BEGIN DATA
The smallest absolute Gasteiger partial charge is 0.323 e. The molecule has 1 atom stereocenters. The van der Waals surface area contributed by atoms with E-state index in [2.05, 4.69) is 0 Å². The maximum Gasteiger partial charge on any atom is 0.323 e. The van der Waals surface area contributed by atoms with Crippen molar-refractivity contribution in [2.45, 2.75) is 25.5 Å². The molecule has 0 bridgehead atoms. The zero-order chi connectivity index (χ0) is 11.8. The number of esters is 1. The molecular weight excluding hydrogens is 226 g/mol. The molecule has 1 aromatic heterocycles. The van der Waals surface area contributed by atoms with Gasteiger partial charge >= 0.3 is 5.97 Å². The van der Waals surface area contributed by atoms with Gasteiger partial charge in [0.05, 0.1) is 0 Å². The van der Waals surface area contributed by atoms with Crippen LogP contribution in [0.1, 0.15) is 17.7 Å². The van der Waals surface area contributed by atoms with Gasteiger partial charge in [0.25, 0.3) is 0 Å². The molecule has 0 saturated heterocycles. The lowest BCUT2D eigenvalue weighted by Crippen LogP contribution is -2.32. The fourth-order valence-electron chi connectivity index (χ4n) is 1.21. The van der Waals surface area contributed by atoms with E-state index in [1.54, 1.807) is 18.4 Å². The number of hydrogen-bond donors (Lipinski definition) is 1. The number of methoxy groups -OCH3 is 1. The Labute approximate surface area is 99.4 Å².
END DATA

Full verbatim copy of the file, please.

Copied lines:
The smallest absolute Gasteiger partial charge is 0.323 e. The molecule has 1 atom stereocenters. The van der Waals surface area contributed by atoms with E-state index in [2.05, 4.69) is 0 Å². The maximum Gasteiger partial charge on any atom is 0.323 e. The van der Waals surface area contributed by atoms with Crippen molar-refractivity contribution in [2.45, 2.75) is 25.5 Å². The molecule has 0 bridgehead atoms. The zero-order chi connectivity index (χ0) is 11.8. The number of esters is 1. The molecular weight excluding hydrogens is 226 g/mol. The molecule has 1 aromatic heterocycles. The van der Waals surface area contributed by atoms with Gasteiger partial charge >= 0.3 is 5.97 Å². The van der Waals surface area contributed by atoms with Gasteiger partial charge in [0.05, 0.1) is 0 Å². The van der Waals surface area contributed by atoms with Crippen LogP contribution in [0.1, 0.15) is 17.7 Å². The van der Waals surface area contributed by atoms with Gasteiger partial charge in [0.25, 0.3) is 0 Å². The molecule has 0 saturated heterocycles. The lowest BCUT2D eigenvalue weighted by Crippen LogP contribution is -2.32. The fourth-order valence-electron chi connectivity index (χ4n) is 1.21. The van der Waals surface area contributed by atoms with E-state index in [1.54, 1.807) is 18.4 Å². The number of hydrogen-bond donors (Lipinski definition) is 1. The number of methoxy groups -OCH3 is 1. The Labute approximate surface area is 99.4 Å².